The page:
According to Nagel, “a role in some larger enterprise cannot confer significance unless that enterprise is itself ________________________.” (Fill in the Blank).



“Camus maintains….. that the absurd arises because the world fails to meet our demands for meaning.” Nagel responds to this position, by arguing that “the absurdity of our situation derives not from a collision between our expectations and the world, but from a collision _____________________ _______________________.” (Fill in the blanks).

within ourselves


According to Nagel, What would happen “ If we tried to rely entirely on reason, and pressed it hard”?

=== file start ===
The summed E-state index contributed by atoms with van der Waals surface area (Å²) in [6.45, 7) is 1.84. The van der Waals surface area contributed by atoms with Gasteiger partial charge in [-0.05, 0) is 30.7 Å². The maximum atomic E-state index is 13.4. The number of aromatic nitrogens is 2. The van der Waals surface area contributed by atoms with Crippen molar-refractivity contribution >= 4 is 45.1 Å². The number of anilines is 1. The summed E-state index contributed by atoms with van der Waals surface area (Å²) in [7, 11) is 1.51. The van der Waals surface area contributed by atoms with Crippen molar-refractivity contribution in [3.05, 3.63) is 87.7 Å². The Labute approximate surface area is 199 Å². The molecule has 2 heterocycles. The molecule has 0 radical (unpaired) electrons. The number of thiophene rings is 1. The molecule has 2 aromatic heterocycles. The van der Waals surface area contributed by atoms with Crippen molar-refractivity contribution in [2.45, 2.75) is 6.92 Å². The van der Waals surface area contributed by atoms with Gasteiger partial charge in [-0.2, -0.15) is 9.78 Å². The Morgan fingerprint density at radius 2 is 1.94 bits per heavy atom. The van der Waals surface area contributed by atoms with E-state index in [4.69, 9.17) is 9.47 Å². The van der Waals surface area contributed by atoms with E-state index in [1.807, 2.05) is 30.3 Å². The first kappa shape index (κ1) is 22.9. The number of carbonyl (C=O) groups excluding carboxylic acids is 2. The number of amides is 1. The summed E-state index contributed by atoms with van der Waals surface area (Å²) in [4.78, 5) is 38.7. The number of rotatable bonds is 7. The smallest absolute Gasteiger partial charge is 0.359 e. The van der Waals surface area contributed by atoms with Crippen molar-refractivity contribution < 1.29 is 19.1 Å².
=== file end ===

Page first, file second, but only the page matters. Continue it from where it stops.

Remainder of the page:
Our lives and beliefs would collapse


What is Nagel’s criticism of Camus suggested response to Absurdity? How does Nagel suggest we may respond instead?

Camus recommends defiance and scorn. There is no reason to believe anything matters, then that does not matter either. Approach with irony.


“In his discussion of truth, Kierkegaard says “The objective accent falls on _____________ is said; the subjective accent falls on ______________ it is said,” (Fill in the blanks).

what .... how


Kierkegaard - “Objectively it is a question simply about the content of the proposition, but subjectively it is a question of_________________________,” (Fill in the blank).



Kierkegaard - “But since the passion of the infinite is exactly subjectivity, subjectivity is the________________________________,” (Fill in the Blank).